Intensive Livestock Projects
Pigs : Feedlots : Dairy : Poultry

MLA Feedlot By-Product Contaminants  back to Feedlots projects

Manure and effluent from intensive livestock industries and processing facilities may have the potential to transfer contaminants that may be a risk to humans, other animals and agricultural production. To minimise the risk of transfer, it is necessary to have cost effective, practical management recommendations for the treatment and handling of manure and effluent for the intensive livestock and processing industries.

Before practical management recommendations can be implemented, there is the need to identify the risk that treated animal wastes pose to human and animal health, and impact on end user production systems. There is also the need to identify and document the management / treatment procedures required to achieve a “safe” product for sale from specific livestock industries, for the differing target markets.

FSA Consulting collaborated on a project that aimed to identify and evaluate current industry practice for the treatment of by-products, and the requirements of the end use industries with regard to contaminants. The project also aimed to provide a risk assessment for the potential transfer of contaminants from treated by-products. The focus of the project was on the feedlot industry only. The project team investigated products/contaminants likely to have a human or animal health effect. Products or applications with an environmental focus (eg. rehabilitation of land, forestry) were not covered. The range of risks to be identified and assessed included zoonotic diseases pathogens, heavy metals, viruses and parasites.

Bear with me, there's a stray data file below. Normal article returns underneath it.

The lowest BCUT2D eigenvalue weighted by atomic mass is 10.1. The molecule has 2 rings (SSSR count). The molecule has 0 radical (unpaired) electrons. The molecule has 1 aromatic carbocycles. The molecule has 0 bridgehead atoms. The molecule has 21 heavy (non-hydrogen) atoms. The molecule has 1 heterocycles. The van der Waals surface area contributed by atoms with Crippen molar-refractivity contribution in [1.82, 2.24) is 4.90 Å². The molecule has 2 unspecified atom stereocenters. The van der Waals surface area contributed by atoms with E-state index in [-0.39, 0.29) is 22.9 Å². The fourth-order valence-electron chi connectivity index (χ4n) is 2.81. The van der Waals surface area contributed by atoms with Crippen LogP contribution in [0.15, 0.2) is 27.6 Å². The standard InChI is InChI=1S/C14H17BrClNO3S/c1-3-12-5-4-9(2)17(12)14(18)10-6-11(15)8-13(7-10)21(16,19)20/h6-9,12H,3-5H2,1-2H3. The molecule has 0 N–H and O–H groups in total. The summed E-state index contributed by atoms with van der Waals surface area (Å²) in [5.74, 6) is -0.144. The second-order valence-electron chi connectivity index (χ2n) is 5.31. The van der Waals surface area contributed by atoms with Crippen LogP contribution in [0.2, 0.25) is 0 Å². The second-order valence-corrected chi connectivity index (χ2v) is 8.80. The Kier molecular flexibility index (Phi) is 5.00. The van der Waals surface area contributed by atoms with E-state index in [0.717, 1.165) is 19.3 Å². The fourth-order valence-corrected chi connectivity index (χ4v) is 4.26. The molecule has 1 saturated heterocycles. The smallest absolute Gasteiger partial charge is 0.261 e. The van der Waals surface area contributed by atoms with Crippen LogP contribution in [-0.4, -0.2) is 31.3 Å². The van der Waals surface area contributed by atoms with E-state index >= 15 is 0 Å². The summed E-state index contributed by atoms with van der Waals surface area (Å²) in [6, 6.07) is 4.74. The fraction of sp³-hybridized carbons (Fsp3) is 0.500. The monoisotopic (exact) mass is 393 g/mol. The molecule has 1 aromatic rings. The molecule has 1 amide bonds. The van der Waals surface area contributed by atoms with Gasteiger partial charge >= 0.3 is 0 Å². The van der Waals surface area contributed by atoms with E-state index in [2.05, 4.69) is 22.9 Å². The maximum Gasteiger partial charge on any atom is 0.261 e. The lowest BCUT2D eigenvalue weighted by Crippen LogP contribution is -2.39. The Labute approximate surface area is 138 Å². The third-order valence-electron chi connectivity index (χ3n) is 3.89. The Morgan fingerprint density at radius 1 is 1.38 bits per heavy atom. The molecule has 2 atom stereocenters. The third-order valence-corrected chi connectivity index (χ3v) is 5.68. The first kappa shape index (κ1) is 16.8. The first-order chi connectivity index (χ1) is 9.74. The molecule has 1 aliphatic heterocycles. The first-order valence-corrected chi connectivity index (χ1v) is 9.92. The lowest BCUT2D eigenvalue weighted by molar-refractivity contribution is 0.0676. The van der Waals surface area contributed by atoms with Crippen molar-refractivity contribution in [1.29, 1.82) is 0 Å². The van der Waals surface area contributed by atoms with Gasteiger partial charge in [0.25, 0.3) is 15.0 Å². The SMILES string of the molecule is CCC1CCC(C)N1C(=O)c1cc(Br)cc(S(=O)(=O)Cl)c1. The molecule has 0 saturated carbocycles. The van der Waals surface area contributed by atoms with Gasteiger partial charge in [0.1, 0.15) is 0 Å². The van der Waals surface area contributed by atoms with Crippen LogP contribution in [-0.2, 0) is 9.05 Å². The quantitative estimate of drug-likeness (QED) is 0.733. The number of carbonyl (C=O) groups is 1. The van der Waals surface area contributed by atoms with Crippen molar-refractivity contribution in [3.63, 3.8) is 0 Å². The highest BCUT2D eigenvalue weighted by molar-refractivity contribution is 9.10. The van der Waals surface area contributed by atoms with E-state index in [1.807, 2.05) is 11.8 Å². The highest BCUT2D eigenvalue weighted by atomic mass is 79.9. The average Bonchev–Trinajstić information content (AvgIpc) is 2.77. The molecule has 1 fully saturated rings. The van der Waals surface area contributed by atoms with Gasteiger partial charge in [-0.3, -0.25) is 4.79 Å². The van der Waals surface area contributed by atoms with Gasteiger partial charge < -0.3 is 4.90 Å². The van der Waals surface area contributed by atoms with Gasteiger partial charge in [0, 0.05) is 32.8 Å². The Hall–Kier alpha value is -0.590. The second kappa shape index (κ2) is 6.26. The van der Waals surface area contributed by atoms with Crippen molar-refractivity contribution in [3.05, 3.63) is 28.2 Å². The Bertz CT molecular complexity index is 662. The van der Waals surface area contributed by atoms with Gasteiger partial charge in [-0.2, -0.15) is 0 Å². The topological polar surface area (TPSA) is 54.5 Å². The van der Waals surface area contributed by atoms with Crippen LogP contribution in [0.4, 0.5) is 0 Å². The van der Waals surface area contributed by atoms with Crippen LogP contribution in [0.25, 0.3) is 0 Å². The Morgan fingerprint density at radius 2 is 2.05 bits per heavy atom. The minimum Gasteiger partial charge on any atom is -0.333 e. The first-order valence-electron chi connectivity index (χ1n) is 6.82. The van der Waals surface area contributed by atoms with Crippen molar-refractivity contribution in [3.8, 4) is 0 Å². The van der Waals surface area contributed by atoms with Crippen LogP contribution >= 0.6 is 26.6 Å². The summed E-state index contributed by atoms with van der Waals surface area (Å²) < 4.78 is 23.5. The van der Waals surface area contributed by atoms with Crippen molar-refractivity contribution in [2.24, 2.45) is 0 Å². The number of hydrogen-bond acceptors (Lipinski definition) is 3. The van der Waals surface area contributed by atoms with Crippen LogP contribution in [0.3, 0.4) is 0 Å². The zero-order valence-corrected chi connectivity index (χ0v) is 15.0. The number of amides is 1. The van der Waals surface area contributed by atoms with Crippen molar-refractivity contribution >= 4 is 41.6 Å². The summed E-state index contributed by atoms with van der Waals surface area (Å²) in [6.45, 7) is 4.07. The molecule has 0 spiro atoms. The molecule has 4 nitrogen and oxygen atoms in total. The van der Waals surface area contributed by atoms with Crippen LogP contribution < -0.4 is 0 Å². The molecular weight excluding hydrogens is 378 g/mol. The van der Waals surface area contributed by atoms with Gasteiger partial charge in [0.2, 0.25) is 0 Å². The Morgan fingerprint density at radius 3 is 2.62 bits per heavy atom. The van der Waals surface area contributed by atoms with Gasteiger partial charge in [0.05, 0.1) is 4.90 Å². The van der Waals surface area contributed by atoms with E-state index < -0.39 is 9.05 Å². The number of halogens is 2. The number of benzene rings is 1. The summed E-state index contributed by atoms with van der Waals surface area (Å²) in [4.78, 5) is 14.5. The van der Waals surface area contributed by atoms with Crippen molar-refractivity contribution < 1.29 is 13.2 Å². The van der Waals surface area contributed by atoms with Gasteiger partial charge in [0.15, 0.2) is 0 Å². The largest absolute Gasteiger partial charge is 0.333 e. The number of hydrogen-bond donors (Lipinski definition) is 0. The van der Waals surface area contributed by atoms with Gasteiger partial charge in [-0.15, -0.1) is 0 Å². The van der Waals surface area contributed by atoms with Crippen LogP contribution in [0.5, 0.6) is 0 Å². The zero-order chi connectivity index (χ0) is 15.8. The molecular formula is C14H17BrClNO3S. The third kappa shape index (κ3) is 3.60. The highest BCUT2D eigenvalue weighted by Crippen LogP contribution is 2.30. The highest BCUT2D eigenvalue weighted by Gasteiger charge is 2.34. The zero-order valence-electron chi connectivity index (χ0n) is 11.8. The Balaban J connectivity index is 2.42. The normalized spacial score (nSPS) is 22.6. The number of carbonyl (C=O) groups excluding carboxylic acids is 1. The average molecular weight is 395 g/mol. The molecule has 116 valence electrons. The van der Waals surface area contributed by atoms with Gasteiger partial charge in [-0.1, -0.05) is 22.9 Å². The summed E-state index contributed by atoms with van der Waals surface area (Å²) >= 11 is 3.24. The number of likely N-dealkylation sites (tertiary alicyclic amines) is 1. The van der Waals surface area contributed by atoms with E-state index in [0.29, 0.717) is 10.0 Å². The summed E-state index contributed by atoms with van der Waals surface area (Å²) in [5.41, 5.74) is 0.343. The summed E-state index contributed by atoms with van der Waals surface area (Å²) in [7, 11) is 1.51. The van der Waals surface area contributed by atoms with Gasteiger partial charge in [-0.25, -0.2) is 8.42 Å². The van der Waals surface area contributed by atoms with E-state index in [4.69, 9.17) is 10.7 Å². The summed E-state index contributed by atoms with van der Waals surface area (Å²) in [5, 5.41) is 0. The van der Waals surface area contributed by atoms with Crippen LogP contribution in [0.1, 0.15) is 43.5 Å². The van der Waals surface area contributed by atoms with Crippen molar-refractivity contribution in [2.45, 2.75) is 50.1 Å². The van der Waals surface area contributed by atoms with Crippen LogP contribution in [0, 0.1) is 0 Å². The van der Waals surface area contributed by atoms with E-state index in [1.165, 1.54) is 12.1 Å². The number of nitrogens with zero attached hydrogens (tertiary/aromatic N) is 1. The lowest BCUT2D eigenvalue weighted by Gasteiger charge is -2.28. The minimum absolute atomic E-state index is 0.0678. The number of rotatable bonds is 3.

Feedlot by-products may include non-composted solids, composted solids, pelletised manure, vermicompost or liquid effluent. Common uses of by-products within feedlots include irrigation and fertilising crops. By-products may be re-used off-site as soil conditioner used in the nursery, landscaping, horticulture and broad-acre agricultural industries.

Based on knowledge regarding the potential effects of contaminants found in by-products and likely transfer paths, specific risks can be identified and a risk assessment undertaken. From this approach it is also obvious that risk can be minimised by reducing the level of contaminant present or by interrupting transfer paths.

This project found significant shortcomings in current knowledge available to complete the risk assessment, particularly with assessing risks associated with air-borne transmission. Hazard Analysis of Critical Control Points (HACCP) was suggested as a highly effective tool in implementing risk management guidelines. Individual feedlot risk could be determined based on best practice guidelines.



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